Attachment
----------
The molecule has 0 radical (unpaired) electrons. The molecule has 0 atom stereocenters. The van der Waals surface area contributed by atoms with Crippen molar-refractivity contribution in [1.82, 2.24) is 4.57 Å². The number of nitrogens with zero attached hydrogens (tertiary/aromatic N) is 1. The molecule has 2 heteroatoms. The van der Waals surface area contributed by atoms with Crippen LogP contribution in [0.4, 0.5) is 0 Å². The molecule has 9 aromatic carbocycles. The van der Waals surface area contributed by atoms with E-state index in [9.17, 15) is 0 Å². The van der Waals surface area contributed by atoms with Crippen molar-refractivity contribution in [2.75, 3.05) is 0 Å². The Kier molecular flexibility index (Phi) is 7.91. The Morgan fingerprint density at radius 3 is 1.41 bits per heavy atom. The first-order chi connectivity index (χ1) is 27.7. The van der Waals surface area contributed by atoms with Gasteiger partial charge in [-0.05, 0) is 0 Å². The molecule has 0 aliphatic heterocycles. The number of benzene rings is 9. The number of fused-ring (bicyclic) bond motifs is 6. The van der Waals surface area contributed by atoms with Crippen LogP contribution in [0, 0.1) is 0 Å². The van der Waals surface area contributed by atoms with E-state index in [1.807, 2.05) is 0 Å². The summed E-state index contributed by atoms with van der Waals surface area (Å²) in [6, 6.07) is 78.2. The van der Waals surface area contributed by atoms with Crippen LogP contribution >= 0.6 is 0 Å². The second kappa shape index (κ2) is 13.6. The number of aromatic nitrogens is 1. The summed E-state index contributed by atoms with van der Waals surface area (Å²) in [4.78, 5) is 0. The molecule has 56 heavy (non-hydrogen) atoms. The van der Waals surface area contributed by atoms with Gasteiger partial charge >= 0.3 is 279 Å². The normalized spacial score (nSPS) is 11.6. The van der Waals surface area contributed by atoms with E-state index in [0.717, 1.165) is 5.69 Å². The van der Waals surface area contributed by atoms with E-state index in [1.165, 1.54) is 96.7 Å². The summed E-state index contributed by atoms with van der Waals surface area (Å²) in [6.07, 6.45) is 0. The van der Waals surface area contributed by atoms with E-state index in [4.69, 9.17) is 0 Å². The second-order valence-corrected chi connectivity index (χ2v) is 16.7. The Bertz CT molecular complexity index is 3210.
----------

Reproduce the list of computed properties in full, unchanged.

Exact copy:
The molecule has 0 radical (unpaired) electrons. The molecule has 0 atom stereocenters. The van der Waals surface area contributed by atoms with Crippen molar-refractivity contribution in [1.82, 2.24) is 4.57 Å². The number of nitrogens with zero attached hydrogens (tertiary/aromatic N) is 1. The molecule has 2 heteroatoms. The van der Waals surface area contributed by atoms with Crippen LogP contribution in [0.4, 0.5) is 0 Å². The molecule has 9 aromatic carbocycles. The van der Waals surface area contributed by atoms with E-state index in [9.17, 15) is 0 Å². The van der Waals surface area contributed by atoms with Crippen molar-refractivity contribution in [2.75, 3.05) is 0 Å². The Kier molecular flexibility index (Phi) is 7.91. The Morgan fingerprint density at radius 3 is 1.41 bits per heavy atom. The first-order chi connectivity index (χ1) is 27.7. The van der Waals surface area contributed by atoms with Gasteiger partial charge in [-0.05, 0) is 0 Å². The molecule has 0 aliphatic heterocycles. The number of benzene rings is 9. The number of fused-ring (bicyclic) bond motifs is 6. The van der Waals surface area contributed by atoms with Crippen LogP contribution in [0, 0.1) is 0 Å². The van der Waals surface area contributed by atoms with E-state index in [1.807, 2.05) is 0 Å². The summed E-state index contributed by atoms with van der Waals surface area (Å²) in [6, 6.07) is 78.2. The van der Waals surface area contributed by atoms with Crippen LogP contribution >= 0.6 is 0 Å². The second kappa shape index (κ2) is 13.6. The number of aromatic nitrogens is 1. The summed E-state index contributed by atoms with van der Waals surface area (Å²) in [4.78, 5) is 0. The molecule has 56 heavy (non-hydrogen) atoms. The van der Waals surface area contributed by atoms with Gasteiger partial charge >= 0.3 is 279 Å². The normalized spacial score (nSPS) is 11.6. The van der Waals surface area contributed by atoms with E-state index in [0.717, 1.165) is 5.69 Å². The van der Waals surface area contributed by atoms with E-state index in [1.165, 1.54) is 96.7 Å². The summed E-state index contributed by atoms with van der Waals surface area (Å²) in [6.07, 6.45) is 0. The van der Waals surface area contributed by atoms with E-state index in [4.69, 9.17) is 0 Å². The second-order valence-corrected chi connectivity index (χ2v) is 16.7. The Bertz CT molecular complexity index is 3210.